The barrel chested, the pipe cleaner, pigeon toed, mesa morphs, metamorphs and ectomorphs, all emerged from a long winter’s hibernation for the main event. Squinting in to the sunlight as we ran, stumbled and walked in wildebeest herds across the mile long stretch of beach, past the rhythm of drums and up the circuitous climb to the cliffs above, before descending back down to Branscombe beach, where the shale seemed to beckon us down its gradients in to the sea.
After half way, it was a struggle to keep admiring the stunning views. The lone bagpiper in the woods, the didgeridoo and any one of the six bands, became more incidental. Instead I concentrated on keeping my footing. Or footwear. The notorious strength sapping bog, must have been hell for some of the tail-enders to negotiate. Ben lost one of his size 14s in the mire.
At around mile fifteen, emerging from the woods, my four minute lead had been eaten in to, after a mix up with one of the marshals, who had apparently not anticipated my arrival. Only luck and a hasty gate vault, redirected me back on to the correct path. I was barely able to contain my annoyance but short of biting the head off a jelly baby, there was little I could do about it.
Approaching the penultimate climb up a very steep flight of stairs, I summoned every inch of resolve. Close to the top, my inner commands of keep running, keep running, were replaced by keep moving, keep moving, as the lung rasping ascent, required hands to rest on knees for brief moments of respite.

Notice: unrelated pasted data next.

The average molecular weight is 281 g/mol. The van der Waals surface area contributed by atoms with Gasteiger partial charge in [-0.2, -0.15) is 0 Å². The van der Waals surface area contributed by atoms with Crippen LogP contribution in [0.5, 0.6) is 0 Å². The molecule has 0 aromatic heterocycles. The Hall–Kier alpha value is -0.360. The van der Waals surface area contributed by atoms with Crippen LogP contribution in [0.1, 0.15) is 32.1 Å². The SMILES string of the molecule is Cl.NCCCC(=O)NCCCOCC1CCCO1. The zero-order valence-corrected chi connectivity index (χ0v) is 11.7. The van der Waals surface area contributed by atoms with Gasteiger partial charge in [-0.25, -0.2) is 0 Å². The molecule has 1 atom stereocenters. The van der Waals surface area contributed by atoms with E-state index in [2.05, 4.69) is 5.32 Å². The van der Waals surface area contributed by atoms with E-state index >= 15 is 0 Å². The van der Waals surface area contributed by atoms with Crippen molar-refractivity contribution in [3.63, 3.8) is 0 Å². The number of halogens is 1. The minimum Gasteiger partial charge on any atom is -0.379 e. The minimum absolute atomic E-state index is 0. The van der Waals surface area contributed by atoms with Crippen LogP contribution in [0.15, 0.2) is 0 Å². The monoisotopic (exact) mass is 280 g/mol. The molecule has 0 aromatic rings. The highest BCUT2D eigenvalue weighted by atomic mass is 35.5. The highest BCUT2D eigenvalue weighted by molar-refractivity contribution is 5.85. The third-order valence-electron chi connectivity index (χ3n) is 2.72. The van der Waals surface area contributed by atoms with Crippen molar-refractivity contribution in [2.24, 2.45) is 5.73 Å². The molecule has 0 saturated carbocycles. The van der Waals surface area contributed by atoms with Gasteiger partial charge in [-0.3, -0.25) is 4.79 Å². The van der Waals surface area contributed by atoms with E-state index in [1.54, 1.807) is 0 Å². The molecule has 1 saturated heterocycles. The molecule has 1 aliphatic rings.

‘Go On Kronenburg,’ someone shouted, as I struggled up the last hill. It was only later, when I ripped off my number that I understood. It said 1664.
The final half-mile descent to the finish line, was a mixture of relief and exhilaration. The time, a little over 2 hours twenty five minutes, irrelevant. But my achievement was nothing compared to one frequent finisher of The Grizzly, who had had to miss this year’s event. Colin Edwards, a below the knee amputee, somehow manages to negotiate the course with a prosthetic limb. This year Forest Stump, as he is known, had suffered a bone abrasion, which was causing him intolerable pain. But he will be back next year, his friends promise.
Enjoying a couple of Guinness’ with Ben and Mark in the Hook and Parrot afterwards, we watched the procession, as runners continued to pour in, nearly six hours after the start, despite a cut-off point instigated by the organizers. There was talk of one competitor who had had to be airlifted to hospitable, after collapsing. Organisers said they were reportedly in a ‘stable’ condition.
As masseurs worked on aching limbs, the local firefighters hosed down human herds and England were busy beating France at the rugby on a nearby screen. This was the stuff of the carnival, the comical, club newsletter photo captions, networks being forged, promises made and broken. Money raised and spent.
Three weeks on, organizer Garry Perratt has already begun organizing next year’s event, even though he is still winding up this year’s merchandise and DVD sales, plus accounting for the estimated £22,000 of charitable donations.
As a metaphor for the defiance of austerity, The Grizzly is an inspiring model. As Gary explained: “We’ve had a lot of access to private land and the level of co operation from landowners has been fantastic.
“We start organizing the next year’s Grizzly 15 months before hand, although entries don’t open until September. This year, entries were full within 14 hours, which is a record.”
If you can run but you don’t want to hide next winter, you cannot afford to hibernate if you want to be a grizzly.